Housing Court Judge Patrick M. Carney put it in simple terms Thursday morning: Darryl Carr, owner of 110 South Park Avenue, should “fix, sell, or redevelop” the property. Carr was not present in Housing Court but was represented by attorney James P. Milbrand. Milbrand told the judge that Carr was busy “meeting with developers.”
The City’s attorney evidenced photos taken from 2011 “showing a history of negligence” and no effort to protect, stabilize, or otherwise correct the violations.
Carney agreed, and ordered the eight code violations on the property be fixed by March 19 and the property be mothballed. The City inspectors provided a Preservation Brief from the Department of Interior for standards on mothballing an historic building. The judge acknowledged the historic importance of the property and wanted Carr to perform mothballing to those standards. Mothballing work, Carney wants it underway within 30 days, will be supervised by the City to ensure compliance.
The judge said that Carr has “been doing a very poor job of mothballing” the building and he only did mothballing at adjacent 118 South Park Avenue “with a gun to his head, and I believe I was holding the gun.”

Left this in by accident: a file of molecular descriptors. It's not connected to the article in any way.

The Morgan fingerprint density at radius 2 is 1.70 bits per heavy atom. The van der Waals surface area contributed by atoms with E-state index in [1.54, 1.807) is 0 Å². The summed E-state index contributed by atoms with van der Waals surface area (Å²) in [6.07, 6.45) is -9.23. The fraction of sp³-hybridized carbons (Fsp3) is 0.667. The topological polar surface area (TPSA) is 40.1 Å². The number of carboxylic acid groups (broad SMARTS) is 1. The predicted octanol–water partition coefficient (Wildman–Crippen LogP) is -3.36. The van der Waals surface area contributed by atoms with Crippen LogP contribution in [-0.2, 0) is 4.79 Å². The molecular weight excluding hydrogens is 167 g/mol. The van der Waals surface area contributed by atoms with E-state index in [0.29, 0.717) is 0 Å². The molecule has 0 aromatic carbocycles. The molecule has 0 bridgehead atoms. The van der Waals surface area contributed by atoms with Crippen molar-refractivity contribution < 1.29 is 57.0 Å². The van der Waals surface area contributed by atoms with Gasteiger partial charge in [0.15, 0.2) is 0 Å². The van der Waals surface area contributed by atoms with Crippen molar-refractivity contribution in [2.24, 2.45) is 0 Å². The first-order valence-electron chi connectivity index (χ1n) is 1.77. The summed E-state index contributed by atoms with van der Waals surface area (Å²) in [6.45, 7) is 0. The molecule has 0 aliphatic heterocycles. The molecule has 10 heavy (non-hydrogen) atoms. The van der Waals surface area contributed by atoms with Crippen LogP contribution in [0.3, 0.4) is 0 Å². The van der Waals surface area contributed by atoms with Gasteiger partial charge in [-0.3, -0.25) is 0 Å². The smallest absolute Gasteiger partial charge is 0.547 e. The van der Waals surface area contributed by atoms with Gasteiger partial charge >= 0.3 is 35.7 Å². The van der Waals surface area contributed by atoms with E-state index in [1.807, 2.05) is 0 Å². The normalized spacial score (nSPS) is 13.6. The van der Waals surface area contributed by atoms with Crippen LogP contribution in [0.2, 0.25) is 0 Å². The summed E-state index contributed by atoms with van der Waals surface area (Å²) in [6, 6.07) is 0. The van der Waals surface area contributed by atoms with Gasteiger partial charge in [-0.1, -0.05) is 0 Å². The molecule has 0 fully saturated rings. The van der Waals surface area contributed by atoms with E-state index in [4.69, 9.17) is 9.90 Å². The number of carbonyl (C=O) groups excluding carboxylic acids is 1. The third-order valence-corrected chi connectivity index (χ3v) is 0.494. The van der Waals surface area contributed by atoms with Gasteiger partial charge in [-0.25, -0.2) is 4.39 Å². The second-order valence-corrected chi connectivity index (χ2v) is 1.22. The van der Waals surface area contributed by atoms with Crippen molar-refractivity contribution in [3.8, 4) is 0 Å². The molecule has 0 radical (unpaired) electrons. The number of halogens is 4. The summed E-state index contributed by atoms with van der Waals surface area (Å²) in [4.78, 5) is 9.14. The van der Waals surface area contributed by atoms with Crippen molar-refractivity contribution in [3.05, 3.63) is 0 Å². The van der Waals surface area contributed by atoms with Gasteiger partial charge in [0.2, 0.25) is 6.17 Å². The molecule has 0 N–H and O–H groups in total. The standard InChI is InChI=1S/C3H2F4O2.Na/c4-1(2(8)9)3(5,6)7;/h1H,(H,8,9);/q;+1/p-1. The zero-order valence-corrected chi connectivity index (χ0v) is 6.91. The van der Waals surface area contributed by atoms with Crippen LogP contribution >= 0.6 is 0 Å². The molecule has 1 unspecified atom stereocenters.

Judge Carney, hearing that Carr has redevelopment plans for the site, wants to see a credible proposal. Carney said he needs a specific plan that shows construction this construction season and also needs to show evidence of financing. He noted that anyone can provide a plan saying “my nine-year old grandson can draw a plan, and it would probably be approved by the City” but any redevelopment plan given to the court has to be complete, specific, and follows the prerequisites outlined.
The judge noted the alternative is a trial and $15,000 fine in which the inspectors would file the code violations again and he would still be responsible for the corrections.
The properties at 110 and 118 South Park Avenue are the most iconic and most historically significant structures in the Cobblestone Historic District which was established in 1993 by the Buffalo Preservation Board and certified this past year by the Secretary of the Interior as meeting the federal standards for inclusion in the National Register of Historic Places. 110 South Park, the subject of today’s court hearing, originally housed Muggeridge’s Steam Bakery which made hardtack for the Union army during the civil war.
A Buffalo Urban Development Corporation representative noted that they are willing to work with the owner or purchaser to review loan programs and incentives that are available to make the repairs and/or redevelopment possible.